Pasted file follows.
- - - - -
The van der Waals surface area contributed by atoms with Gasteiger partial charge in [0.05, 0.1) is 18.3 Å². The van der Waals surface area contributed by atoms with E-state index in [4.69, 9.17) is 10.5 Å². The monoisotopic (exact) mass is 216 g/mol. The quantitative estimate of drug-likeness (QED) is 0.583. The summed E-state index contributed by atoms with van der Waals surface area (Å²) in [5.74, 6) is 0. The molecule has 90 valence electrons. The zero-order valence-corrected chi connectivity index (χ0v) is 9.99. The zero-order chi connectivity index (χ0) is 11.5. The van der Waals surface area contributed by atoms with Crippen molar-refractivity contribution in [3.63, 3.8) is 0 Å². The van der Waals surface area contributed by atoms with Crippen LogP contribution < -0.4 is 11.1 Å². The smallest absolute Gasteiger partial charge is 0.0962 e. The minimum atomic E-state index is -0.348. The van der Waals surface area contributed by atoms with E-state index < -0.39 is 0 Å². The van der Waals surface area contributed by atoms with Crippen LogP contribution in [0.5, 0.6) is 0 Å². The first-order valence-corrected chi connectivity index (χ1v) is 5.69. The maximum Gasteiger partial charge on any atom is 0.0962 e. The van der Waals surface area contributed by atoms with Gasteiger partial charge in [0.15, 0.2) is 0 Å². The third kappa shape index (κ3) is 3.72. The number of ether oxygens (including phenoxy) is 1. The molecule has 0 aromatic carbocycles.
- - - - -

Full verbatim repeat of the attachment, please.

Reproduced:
The van der Waals surface area contributed by atoms with Gasteiger partial charge in [0.05, 0.1) is 18.3 Å². The van der Waals surface area contributed by atoms with E-state index in [4.69, 9.17) is 10.5 Å². The monoisotopic (exact) mass is 216 g/mol. The quantitative estimate of drug-likeness (QED) is 0.583. The summed E-state index contributed by atoms with van der Waals surface area (Å²) in [5.74, 6) is 0. The molecule has 90 valence electrons. The zero-order valence-corrected chi connectivity index (χ0v) is 9.99. The zero-order chi connectivity index (χ0) is 11.5. The van der Waals surface area contributed by atoms with Crippen molar-refractivity contribution in [3.63, 3.8) is 0 Å². The van der Waals surface area contributed by atoms with Crippen LogP contribution < -0.4 is 11.1 Å². The smallest absolute Gasteiger partial charge is 0.0962 e. The minimum atomic E-state index is -0.348. The van der Waals surface area contributed by atoms with E-state index < -0.39 is 0 Å². The van der Waals surface area contributed by atoms with Crippen LogP contribution in [0.5, 0.6) is 0 Å². The first-order valence-corrected chi connectivity index (χ1v) is 5.69. The maximum Gasteiger partial charge on any atom is 0.0962 e. The van der Waals surface area contributed by atoms with Gasteiger partial charge in [0.15, 0.2) is 0 Å². The third kappa shape index (κ3) is 3.72. The number of ether oxygens (including phenoxy) is 1. The molecule has 0 aromatic carbocycles.